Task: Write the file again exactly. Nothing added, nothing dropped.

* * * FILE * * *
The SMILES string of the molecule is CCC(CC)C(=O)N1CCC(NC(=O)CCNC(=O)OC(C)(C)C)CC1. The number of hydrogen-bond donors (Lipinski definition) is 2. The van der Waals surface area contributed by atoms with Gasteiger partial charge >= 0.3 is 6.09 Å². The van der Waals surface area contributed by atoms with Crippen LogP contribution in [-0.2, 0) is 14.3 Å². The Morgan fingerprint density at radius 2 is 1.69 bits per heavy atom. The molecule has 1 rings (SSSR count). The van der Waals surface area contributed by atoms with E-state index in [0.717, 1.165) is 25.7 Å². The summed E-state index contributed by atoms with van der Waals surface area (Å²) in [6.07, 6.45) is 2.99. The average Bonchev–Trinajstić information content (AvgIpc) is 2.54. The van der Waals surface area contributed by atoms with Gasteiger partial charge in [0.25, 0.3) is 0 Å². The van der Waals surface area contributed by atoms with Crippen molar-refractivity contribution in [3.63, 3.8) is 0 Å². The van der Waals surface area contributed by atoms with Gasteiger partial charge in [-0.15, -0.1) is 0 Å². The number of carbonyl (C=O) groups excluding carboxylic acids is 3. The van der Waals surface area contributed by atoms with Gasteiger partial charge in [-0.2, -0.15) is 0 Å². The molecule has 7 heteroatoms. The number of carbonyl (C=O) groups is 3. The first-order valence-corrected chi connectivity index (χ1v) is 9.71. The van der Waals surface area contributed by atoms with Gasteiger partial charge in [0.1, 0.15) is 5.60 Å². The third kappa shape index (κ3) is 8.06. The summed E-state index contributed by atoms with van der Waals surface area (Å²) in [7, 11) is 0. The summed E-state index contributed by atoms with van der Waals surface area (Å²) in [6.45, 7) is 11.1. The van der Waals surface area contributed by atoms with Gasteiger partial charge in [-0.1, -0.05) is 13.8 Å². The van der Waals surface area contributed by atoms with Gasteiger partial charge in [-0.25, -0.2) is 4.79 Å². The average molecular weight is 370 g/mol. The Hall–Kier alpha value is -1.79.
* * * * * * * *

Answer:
The SMILES string of the molecule is CCC(CC)C(=O)N1CCC(NC(=O)CCNC(=O)OC(C)(C)C)CC1. The number of hydrogen-bond donors (Lipinski definition) is 2. The van der Waals surface area contributed by atoms with Gasteiger partial charge >= 0.3 is 6.09 Å². The van der Waals surface area contributed by atoms with Crippen LogP contribution in [-0.2, 0) is 14.3 Å². The Morgan fingerprint density at radius 2 is 1.69 bits per heavy atom. The molecule has 1 rings (SSSR count). The van der Waals surface area contributed by atoms with E-state index in [0.717, 1.165) is 25.7 Å². The summed E-state index contributed by atoms with van der Waals surface area (Å²) in [6.07, 6.45) is 2.99. The average Bonchev–Trinajstić information content (AvgIpc) is 2.54. The van der Waals surface area contributed by atoms with Gasteiger partial charge in [0.25, 0.3) is 0 Å². The van der Waals surface area contributed by atoms with Crippen molar-refractivity contribution in [3.63, 3.8) is 0 Å². The van der Waals surface area contributed by atoms with Gasteiger partial charge in [-0.15, -0.1) is 0 Å². The number of carbonyl (C=O) groups excluding carboxylic acids is 3. The van der Waals surface area contributed by atoms with Gasteiger partial charge in [-0.2, -0.15) is 0 Å². The molecule has 7 heteroatoms. The number of carbonyl (C=O) groups is 3. The first-order valence-corrected chi connectivity index (χ1v) is 9.71. The van der Waals surface area contributed by atoms with Gasteiger partial charge in [0.1, 0.15) is 5.60 Å². The third kappa shape index (κ3) is 8.06. The summed E-state index contributed by atoms with van der Waals surface area (Å²) in [7, 11) is 0. The summed E-state index contributed by atoms with van der Waals surface area (Å²) in [6.45, 7) is 11.1. The van der Waals surface area contributed by atoms with Gasteiger partial charge in [-0.1, -0.05) is 13.8 Å². The van der Waals surface area contributed by atoms with Gasteiger partial charge in [-0.25, -0.2) is 4.79 Å². The average molecular weight is 370 g/mol. The Hall–Kier alpha value is -1.79.